"The WIZVERA VeraPort integration installation program is widespread in South Korea. After installation, users can download the necessary software for a specific website. This scheme is usually used by the South Korean government and banking websites. For some of these sites, the presence of WIZVERA VeraPort is mandatory,” said Mr. Cherepanov.

Attackers used illegally obtained code signing certificates to inject malware samples. And one of these certificates was issued to a firm specializing in security - the American branch of a South Korean security company.

"Hackers disguised Lazarus malware samples as legitimate programs. These samples have the same file names, icons and resources as legitimate South Korean software," said Peter Kalnai, who was involved in the investigation of the attack.

ESET's analysis once again demonstrated the non-standard nature of the methods of intrusion, encryption and configuration of the network infrastructure, which has become the business card of Lazarus hackers.

It is worth noting that on November 13, Microsoft representatives reported that, according to their data, in recent months, three APT groups attacked at least seven companies engaged in COVID-19 research and vaccine development. The Russian-speaking group Strontium (Fancy Bear, APT28, and so on), as well as North Korean Zinc (Lazarus) and Cerium, are blamed for these attacks.

Hacker group Zinc (aka Lazarus) mainly relied on targeted phishing campaigns, sending potential victims emails with fictitious job descriptions and posing as recruiters.

ESET: hackers used the Adobe brand to attack government websites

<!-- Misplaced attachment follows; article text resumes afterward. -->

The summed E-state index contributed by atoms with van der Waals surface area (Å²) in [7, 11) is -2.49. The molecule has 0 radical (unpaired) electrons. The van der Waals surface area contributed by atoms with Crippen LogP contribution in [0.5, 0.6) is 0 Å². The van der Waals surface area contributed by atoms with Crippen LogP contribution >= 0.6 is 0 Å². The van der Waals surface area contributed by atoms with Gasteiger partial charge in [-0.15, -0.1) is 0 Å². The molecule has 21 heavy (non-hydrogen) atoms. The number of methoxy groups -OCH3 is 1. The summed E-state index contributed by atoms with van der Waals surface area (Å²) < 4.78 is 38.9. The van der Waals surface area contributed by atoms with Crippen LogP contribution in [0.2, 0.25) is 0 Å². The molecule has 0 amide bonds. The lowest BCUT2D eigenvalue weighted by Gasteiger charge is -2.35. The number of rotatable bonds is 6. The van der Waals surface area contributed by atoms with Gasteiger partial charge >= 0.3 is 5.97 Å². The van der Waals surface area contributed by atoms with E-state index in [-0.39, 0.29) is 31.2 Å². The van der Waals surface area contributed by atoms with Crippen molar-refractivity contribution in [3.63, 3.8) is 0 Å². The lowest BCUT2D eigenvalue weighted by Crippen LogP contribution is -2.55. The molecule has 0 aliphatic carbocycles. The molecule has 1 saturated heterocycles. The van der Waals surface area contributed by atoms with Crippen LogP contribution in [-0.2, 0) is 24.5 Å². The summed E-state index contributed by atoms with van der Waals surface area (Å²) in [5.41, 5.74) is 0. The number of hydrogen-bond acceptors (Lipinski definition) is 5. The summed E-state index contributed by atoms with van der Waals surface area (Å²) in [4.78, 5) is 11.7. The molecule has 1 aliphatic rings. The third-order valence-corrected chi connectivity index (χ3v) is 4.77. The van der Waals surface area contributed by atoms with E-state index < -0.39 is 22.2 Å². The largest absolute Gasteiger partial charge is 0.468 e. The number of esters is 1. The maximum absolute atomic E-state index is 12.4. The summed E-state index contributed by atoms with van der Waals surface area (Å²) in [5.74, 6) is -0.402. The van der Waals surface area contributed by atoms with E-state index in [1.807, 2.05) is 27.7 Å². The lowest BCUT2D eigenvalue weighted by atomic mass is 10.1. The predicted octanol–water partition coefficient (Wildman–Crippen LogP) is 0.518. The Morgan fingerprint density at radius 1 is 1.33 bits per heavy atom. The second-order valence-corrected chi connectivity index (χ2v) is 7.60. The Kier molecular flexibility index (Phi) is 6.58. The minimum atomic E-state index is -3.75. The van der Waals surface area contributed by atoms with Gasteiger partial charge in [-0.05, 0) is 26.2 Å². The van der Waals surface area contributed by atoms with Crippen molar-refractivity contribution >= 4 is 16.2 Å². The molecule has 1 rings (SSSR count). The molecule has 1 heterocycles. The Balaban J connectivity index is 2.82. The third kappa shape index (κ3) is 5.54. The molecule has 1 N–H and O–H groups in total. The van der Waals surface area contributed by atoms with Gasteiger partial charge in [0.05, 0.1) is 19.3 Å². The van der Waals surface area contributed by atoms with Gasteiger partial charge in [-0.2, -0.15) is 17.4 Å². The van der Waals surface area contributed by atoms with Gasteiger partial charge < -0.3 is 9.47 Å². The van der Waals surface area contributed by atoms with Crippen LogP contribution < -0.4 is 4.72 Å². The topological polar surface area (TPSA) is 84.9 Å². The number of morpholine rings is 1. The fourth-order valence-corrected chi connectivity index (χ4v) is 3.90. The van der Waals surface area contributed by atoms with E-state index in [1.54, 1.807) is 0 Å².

IT specialists of the Slovak company ESET warn of a new series of attacks committed by the Turla cyber-spy group, which are aimed at websites of government agencies in the world.

"ESET, a leader in information security, has discovered a new activity of the Turla group, which is aimed at government websites. This time, cybercriminals are using social engineering techniques, using a fake Adobe Flash update as a decoy to download malicious software," said the website.

According to the report, as a result of such attacks, at least four websites, two of which belong to the government of Armenia, were infected. At the same time, these web portals have been infected at least since the beginning of 2019. ESET specialists warned the national unit of CERT of Armenia. Thus, the researchers concluded that the main target of cybercriminals is officials and politicians.

During the recorded cyberattacks, hackers infect the selected site with malicious software, which is subsequently transmitted to the devices of users of the resource. After the initial infection, Turla operators get full access to the victims' devices.

ESET specialists were not able to determine what the hackers did on infected devices, but they usually try to steal confidential documents.

According to ESET, during the latest attacks, the cybercriminals of the Turla group used a completely new backdoor called PyFlash. According to ESET experts, the authors of Turla used Python for the first time in this malicious software. The command server sends commands to the backdoor to download files, execute Windows commands, and launch and remove malicious software.

The company added that the group of cybercriminals Turla is active in most of the world, but mainly its activities are aimed at countries in Eastern Europe and East Asia. Its main goals are government and military organizations. A group of cyber spies has been working for more than ten years.